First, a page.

See, as a result of the investments the company will churn out more products and thus aim at higher profits at the end of the year; the staff will therefore earn more money in bonuses and salaries assured over the years; and the government will collect more in taxes.

The significance of that equipment that company procures cannot be underplayed in any way.

Now, the cost of the aeroplanes might be higher than the cost of the manufacturing lines and other equipment the beverage company buys, but I do not recall any instance in which a company official had to fly out to the country of manufacture to ‘inspect production’.

In fact, at all the private companies I have been employed at, the need has never arisen for the ‘political leaders’ of the company to conduct technical inspections at manufacturing companies.

Inspection does happen, but if it is necessary it is conducted by the technical staff. And here I write “if it does happen” because most of these private companies make arrangements for the acceptance of all equipment – and goods and products – ONLY when they have been received and found to be working.

Perhaps our Members of Parliament on this Committee who are heading out to inspect aeroplane manufacture are being super-patriotic and extra-zealous. We should give them a round of applause.

They are going out there to ensure that everything that should be done during the process of manufacture is actually done. All wheels in the right place; steering wheel fixed firm; hosepipe functional and clean…it actually reminds me of my days going to Wandegeya garages and fuel stations to ‘service the car’.

My peers and I spent many Saturdays sitting around in dusty, oil-stained garage yards claiming we were servicing vehicles while chatting idly by as the mechanics busied themselves around.

Few of us ever ascertained whether the ‘brand new’ second-hand part the mechanic brought in and showed you was actually the one that went into the motor vehicle.

At their level, those Wandegeya mechanics worked out how to keep our minds at peace and any suspicions at bay. At points they would declare in dismay at the doomed situation they found on opening the bonnet, before telling you they would do their best to fix it.

After the work was done at a much lower cost than initially feared, we would pay up with relief and even tip the guys some extra for “saving” us money.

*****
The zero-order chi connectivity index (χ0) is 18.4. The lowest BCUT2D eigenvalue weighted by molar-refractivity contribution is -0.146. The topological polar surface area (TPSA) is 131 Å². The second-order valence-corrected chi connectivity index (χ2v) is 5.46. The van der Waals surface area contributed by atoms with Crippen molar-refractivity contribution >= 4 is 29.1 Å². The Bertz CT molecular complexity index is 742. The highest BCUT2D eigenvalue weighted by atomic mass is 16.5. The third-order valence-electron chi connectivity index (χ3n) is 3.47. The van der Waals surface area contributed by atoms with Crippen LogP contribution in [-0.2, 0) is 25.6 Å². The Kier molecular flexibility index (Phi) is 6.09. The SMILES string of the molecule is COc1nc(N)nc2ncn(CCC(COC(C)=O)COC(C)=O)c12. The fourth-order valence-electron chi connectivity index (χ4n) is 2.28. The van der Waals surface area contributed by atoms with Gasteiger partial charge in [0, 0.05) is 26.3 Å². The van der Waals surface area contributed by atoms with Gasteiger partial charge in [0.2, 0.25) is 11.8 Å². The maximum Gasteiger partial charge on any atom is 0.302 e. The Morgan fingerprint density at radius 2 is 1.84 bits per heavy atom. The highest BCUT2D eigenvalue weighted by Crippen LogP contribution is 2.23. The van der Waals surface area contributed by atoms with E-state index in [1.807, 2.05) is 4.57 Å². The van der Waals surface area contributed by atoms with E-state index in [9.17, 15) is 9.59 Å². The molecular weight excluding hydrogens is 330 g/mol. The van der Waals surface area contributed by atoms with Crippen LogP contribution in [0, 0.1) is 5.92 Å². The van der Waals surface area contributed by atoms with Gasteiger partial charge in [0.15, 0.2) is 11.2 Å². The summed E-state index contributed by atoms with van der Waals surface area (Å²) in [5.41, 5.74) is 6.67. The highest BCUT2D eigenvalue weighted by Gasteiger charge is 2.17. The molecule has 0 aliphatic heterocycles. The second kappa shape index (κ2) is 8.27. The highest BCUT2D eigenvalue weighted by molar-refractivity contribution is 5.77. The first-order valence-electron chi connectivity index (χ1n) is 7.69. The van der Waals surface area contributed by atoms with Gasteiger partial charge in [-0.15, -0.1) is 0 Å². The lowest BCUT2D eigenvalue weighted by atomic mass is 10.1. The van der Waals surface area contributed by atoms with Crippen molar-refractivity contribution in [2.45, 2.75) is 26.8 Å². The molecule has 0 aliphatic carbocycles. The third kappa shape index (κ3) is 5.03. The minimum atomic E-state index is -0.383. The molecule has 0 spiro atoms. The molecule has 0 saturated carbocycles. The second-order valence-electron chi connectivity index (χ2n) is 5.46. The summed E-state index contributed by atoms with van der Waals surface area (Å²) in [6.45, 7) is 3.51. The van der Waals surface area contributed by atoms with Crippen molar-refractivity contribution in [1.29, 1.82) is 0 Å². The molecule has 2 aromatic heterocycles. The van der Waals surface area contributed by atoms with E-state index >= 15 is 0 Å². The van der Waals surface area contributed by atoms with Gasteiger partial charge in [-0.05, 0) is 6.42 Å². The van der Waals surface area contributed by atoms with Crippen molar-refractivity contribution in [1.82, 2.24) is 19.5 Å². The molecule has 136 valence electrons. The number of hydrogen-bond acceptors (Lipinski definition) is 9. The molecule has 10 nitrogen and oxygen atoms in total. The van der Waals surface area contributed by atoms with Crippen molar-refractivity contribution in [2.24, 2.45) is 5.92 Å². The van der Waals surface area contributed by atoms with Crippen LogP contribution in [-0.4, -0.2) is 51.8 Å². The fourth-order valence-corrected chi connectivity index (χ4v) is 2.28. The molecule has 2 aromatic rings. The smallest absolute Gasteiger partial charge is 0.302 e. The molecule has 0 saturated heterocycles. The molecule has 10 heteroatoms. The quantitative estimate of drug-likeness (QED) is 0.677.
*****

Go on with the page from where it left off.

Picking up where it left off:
Kumbe…

Tricked

The more advanced mechanics started making it comfortable for us to sit around on the side at a distance that ensured we didn’t interfere with their work or get to see too much. They provided chairs and sodas or more, and we’d immerse ourselves in other pursuits till the cars were done.

That memory alone should help the Members of Parliament who are going on this trip. Don’t get to Canada and get the mechanic’s treatment – being bamboozled by plush hotels and nearby bars, restaurants and shopping malls, or great company that keeps you in conversation by the side away from checking that the aeroplane glove box is properly lined.

And as they prepare to go there should be another consideration: The Committee has 29 members and would be accompanied by at least one clerk – so 30 people would travel on this inspection. Average travel allowance (government) being US$700 a night, let’s estimate this to be at US$500 because Parliament is frugal.

That would be, for seven nights (two days travel either way with three days being enough to walk round a plane and poke about its innards), a total of US$105,000 if the entire Committee were to undertake this trip. That is without counting out-of-pocket, lunch and dinner, and warm clothing allowances or the cost of air tickets paid to ANOTHER airline altogether.

Without quibbling over what percentage that is of the cost of one aircraft, might the honourable legislators want to consider keeping that money and using it to fly on the actual planes themselves when the airline starts service, so they Buy Uganda to Build Uganda?